This is really a good rule of thumb when interacting with any form of wildlife.

9. A Shark Diving Cage May Agitate the Sharks

When we went on our shark diving excursion, the ship we were on had the open to free swim with the sharks or they had a cage we could get in. However, they explained that the cage wasn’t actually as great of an option as it sounded because of it:

  • Created a lot of noise in the water that would agitate and/or scare off many of the sharks.
  • The cage had a limited capacity so we would have to take turns and would therefore only get around 15 minutes in the water with the sharks instead of over an hour with free swimming.
  • The sharks were not actually much of a threat to us if we understood their behavior and followed the advice of our guides.

So, the entire group quickly decided to go with free swimming and we didn’t regret it one bit. If we had gone with the cage, I believe that we would have quickly regretted it.

Of course, ultimately it is always best to stick with your comfort level.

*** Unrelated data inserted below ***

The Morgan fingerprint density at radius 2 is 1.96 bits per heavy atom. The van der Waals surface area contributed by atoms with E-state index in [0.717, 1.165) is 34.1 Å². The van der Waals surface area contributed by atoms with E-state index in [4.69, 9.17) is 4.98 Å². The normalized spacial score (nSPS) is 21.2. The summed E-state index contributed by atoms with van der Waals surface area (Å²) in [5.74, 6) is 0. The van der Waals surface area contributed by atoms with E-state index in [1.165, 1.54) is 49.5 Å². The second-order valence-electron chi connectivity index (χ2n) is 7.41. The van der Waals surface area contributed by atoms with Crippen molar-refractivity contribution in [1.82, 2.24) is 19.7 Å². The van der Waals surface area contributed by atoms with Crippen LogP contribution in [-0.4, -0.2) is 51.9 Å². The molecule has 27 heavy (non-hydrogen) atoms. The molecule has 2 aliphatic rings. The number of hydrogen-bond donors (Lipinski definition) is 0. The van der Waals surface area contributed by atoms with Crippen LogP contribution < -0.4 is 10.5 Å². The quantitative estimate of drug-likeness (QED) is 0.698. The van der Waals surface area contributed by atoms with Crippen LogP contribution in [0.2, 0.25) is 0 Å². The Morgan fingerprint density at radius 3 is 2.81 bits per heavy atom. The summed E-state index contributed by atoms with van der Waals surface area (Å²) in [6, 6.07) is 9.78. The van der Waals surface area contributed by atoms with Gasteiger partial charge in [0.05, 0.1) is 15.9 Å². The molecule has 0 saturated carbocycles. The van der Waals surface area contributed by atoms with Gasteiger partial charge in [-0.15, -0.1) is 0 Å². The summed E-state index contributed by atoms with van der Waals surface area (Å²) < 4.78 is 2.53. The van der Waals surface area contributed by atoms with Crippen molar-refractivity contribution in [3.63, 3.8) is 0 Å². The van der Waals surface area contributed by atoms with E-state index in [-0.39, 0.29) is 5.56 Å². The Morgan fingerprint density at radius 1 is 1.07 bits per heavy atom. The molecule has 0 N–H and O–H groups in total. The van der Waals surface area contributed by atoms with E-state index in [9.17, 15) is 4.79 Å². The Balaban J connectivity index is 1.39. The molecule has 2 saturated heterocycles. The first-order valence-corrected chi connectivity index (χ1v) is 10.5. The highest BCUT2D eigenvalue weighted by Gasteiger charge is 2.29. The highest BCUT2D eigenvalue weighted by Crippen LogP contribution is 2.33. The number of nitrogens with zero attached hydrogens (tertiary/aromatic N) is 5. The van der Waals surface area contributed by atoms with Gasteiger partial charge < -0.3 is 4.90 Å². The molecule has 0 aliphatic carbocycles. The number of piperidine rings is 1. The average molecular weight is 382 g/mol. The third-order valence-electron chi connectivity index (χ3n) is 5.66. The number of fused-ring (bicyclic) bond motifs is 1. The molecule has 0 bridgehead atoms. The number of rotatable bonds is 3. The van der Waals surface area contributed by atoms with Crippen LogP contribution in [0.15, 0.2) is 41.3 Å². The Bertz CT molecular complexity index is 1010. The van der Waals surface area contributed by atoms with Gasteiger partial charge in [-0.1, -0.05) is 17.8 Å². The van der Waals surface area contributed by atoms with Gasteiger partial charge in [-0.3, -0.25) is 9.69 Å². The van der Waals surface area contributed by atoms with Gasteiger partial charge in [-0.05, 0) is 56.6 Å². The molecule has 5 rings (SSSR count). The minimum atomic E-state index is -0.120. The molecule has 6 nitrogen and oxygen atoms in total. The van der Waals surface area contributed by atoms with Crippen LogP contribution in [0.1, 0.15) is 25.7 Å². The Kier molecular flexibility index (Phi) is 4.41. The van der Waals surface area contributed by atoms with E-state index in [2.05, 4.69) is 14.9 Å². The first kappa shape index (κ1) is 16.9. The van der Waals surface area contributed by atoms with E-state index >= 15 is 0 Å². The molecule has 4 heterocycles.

10. Sharks Are Not Out to Eat You

We touched on this a little bit earlier, but many people are convinced that sharks are out to eat humans—or anything else that moves—if they can. Regardless of how popular movies portray sharks, the truth is that humans are not natural prey for sharks.

When my husband and I did our shark swimming excursion, the guides first baited the water by dumping in fish blood and guts and dropping in a crate of fish parts to lure the sharks in. According to television, any amount of blood in the water would drive the sharks into mindless killing mode.

Well, clearly that is not true as we are both still here with no bites taken out of us. All of our sharks were super calm and curious while swimming with us. Sharks may be incredible at smelling blood, but that doesn’t mean that they lose all of their senses and start attacking everything in sight. They can still tell the difference between dead fish parts and giant humans.

And, since I’m sure some of you will try to say that we were just lucky because our sharks must not have been hungry, I’d like to just say that after everyone was out of the water, we spent around half an hour feeding the sharks. They were definitely very eager to eat the fish we were offering.

So, did this provide you with some insight into shark diving? Would you be interested in giving it a try now? Let me know in the comments below.